An Alzheimer’s diagnosis is difficult for families to take, and it often means one partner becomes the other’s caregiver in the senior years. Naturally, you worry about your parent who has developed Alzheimer’s disease, but it’s also important to think about the challenges your other parent faces. For instance, your parent may be tasked with looking after his or her partner even when feeling overwhelmed or ill. Now that you have a diagnosis, you can take these steps to help your other parent manage his or her new role as a caregiver.
1. Acknowledge the Challenges Your Parent Faces
It’s common for a person to experience different reactions to the news that his or her spouse has Alzheimer’s. Right now, your other parent may be in denial or even trying to act like everything will be fine. Although you don’t want to upset your parent, you should take a realistic view. Your loved one’s needs will only increase over time, and it’s best to make plans now with your other parent regarding how you’ll handle it as a family.
2. Promote a Positive Mindset
In addition to denial, your other parent may begin to play the blame game. He or she may regret choices made earlier in life, such as not eating healthy foods or failing to exercise. Your loved one may also blame him or herself if the parent with Alzheimer’s gets hurt or wanders off. Talk to your parent about the importance of understanding that Alzheimer’s disease is no one’s fault. If necessary, arrange for a meeting with a counselor who can help your parent learn how to accept his or her partner’s diagnosis.
A diagnosis of Alzheimer’s disease can be devastating for the whole family, but you’re not alone. The days, weeks, and months following an Alzheimer’s diagnosis can be challenging for both seniors and their families. However, these challenges can be made less stressful with the help of caregivers trained in professional Alzheimer’s care. Huntington Home Care Assistance is here to help your loved one enjoy the golden years while simultaneously managing the symptoms of Alzheimer’s.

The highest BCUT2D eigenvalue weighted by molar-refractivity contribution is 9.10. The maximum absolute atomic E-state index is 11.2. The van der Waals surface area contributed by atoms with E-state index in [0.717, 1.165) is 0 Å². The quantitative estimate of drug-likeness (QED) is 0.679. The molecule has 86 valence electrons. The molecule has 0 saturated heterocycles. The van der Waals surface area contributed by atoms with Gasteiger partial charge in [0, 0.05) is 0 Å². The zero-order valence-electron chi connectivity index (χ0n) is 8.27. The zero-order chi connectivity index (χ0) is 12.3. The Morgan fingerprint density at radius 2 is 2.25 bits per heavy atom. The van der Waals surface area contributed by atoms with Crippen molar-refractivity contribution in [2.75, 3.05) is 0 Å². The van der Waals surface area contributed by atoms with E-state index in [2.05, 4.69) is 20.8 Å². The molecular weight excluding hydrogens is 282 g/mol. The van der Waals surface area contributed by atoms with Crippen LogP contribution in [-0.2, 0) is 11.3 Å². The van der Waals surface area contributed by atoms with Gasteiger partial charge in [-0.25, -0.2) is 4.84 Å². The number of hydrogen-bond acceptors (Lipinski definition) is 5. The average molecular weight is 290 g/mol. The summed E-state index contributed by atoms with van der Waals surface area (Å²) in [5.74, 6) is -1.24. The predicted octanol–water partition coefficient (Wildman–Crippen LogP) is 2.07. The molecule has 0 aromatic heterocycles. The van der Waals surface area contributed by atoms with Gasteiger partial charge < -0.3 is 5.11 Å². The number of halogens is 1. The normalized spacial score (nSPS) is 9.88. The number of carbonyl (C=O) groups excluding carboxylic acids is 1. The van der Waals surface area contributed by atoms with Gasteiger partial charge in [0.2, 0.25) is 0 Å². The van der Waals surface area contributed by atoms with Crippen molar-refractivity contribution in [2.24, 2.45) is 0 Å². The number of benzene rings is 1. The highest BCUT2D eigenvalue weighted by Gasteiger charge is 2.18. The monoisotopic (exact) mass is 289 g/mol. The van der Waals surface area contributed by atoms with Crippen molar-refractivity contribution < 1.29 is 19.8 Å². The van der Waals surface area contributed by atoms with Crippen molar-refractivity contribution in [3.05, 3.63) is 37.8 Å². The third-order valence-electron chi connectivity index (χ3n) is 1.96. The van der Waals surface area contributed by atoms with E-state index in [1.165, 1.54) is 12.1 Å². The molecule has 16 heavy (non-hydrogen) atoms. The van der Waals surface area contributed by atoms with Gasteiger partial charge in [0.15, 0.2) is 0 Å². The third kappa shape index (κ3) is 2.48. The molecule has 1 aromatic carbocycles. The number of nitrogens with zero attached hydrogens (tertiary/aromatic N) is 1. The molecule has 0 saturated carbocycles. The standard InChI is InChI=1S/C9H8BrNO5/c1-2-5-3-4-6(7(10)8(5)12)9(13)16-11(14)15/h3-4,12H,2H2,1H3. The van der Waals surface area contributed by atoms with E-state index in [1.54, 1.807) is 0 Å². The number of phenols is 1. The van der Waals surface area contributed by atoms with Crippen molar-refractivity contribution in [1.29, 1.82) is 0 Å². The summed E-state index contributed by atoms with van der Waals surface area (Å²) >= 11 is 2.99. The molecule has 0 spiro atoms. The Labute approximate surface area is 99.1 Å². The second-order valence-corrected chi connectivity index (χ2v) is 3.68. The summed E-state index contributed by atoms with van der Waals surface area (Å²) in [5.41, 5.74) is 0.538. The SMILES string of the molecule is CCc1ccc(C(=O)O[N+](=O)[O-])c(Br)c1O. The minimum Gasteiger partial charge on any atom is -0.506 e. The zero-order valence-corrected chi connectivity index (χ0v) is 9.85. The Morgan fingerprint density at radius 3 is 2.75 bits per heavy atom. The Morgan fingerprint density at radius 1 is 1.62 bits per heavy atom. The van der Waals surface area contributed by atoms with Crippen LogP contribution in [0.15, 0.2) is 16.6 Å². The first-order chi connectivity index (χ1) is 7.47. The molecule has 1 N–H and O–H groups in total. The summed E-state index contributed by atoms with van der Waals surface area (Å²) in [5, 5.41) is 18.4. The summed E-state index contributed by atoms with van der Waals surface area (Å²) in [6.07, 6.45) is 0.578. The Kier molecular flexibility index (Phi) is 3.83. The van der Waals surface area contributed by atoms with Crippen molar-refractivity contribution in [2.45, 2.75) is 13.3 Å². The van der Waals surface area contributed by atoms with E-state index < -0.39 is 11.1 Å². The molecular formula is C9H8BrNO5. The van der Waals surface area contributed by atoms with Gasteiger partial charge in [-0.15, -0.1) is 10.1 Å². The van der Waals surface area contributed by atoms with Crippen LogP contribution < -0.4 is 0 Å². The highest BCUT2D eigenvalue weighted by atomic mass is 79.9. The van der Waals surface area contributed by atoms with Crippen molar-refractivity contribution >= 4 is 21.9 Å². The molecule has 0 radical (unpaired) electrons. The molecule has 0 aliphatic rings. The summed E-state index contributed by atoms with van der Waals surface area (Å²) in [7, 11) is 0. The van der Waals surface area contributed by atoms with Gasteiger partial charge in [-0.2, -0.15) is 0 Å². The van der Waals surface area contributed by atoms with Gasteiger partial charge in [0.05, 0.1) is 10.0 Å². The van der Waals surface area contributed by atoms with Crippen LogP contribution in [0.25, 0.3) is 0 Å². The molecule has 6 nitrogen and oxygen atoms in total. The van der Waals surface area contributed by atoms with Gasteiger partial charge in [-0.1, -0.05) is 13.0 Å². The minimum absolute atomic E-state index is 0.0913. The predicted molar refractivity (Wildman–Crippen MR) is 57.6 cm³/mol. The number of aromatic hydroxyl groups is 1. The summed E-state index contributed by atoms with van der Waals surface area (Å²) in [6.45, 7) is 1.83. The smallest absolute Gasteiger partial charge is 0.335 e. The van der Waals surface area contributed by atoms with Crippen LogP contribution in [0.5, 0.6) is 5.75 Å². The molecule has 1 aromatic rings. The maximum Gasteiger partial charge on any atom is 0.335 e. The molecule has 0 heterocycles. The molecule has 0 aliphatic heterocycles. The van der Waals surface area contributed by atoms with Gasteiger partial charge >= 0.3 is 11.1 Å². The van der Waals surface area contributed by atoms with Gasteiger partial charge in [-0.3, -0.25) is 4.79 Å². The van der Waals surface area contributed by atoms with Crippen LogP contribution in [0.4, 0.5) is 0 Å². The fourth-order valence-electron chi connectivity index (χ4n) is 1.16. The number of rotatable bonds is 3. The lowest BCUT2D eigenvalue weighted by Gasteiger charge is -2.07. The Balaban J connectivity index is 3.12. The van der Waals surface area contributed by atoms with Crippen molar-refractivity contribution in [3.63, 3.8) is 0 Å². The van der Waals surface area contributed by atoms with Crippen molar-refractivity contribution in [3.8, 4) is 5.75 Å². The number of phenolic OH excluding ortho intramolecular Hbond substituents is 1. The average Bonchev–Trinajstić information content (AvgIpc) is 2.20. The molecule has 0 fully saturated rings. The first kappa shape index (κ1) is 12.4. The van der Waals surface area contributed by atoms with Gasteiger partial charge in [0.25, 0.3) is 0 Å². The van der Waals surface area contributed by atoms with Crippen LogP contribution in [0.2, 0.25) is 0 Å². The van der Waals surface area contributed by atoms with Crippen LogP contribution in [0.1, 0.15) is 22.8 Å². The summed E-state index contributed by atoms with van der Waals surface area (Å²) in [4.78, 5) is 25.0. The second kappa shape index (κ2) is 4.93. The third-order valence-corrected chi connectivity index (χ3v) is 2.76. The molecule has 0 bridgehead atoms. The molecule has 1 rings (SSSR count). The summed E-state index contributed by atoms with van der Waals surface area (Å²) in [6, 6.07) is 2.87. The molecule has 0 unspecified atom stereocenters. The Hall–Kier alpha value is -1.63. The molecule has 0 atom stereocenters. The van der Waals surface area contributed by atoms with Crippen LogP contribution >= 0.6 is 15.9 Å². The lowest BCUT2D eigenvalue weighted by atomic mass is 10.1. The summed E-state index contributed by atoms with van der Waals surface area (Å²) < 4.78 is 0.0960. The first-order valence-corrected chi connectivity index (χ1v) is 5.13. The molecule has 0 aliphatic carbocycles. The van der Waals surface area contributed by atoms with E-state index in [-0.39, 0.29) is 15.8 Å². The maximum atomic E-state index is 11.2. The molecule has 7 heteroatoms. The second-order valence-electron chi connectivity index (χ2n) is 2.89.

3. Explain the Importance of Self-Care
All caregivers need to find ways to take care of themselves. Since your parent is an older caregiver, he or she must make self-care a priority. Remind your parent to keep up with exercise and go to the doctor. Your parent may also need to find ways to relax each day, such as writing in a journal or taking a brief break in another room to collect his or her thoughts.
4. Offer to Help Out
You also have the opportunity to provide direct care to both of your parents. Let your parent without Alzheimer’s know that you’re always available to jump in and help out with things such as cleaning the house. You can also stay with the loved one with Alzheimer’s while your other parent goes out of the house for a break.
Help your parent take a much-needed break from caregiving by arranging for a professional caregiver to take over for a few hours a day or a few days a week. Families looking for top-rated Huntington in-home care providers can reach out to Home Care Assistance. From respite care to specialized Alzheimer’s, dementia, stroke, and Parkinson’s care, there are many ways we can make life easier for seniors and their loved ones.
5. Provide Professional Assistance
Your parent may be hesitant to accept too much help because he or she doesn’t want to be a burden. You may also live too far away to provide much hands-on support. This is another situation in which a professional caregiver can be an amazing asset. Talk to your parent about tasks he or she would love to have someone else take over. Whether he or she feels more comfortable having someone else help your other parent get dressed or likes the idea of having someone watch out for wandering overnight, you can set up a customized care plan that addresses those specific needs.
Being a caregiver for a life partner with Alzheimer’s can be overwhelming, and partners need as much support as they can get. Caring for a senior loved one can be challenging for families who don’t have expertise or professional training in home care, but this challenge doesn’t have to be faced alone. Family caregivers can turn to Huntington Home Care Assistance for the help they need. We provide high-quality live-in and respite care as well as comprehensive Alzheimer’s, dementia, stroke, and Parkinson’s care. Call Home Care Assistance at (304) 521-2909 to learn more about our flexible and customizable senior care plans.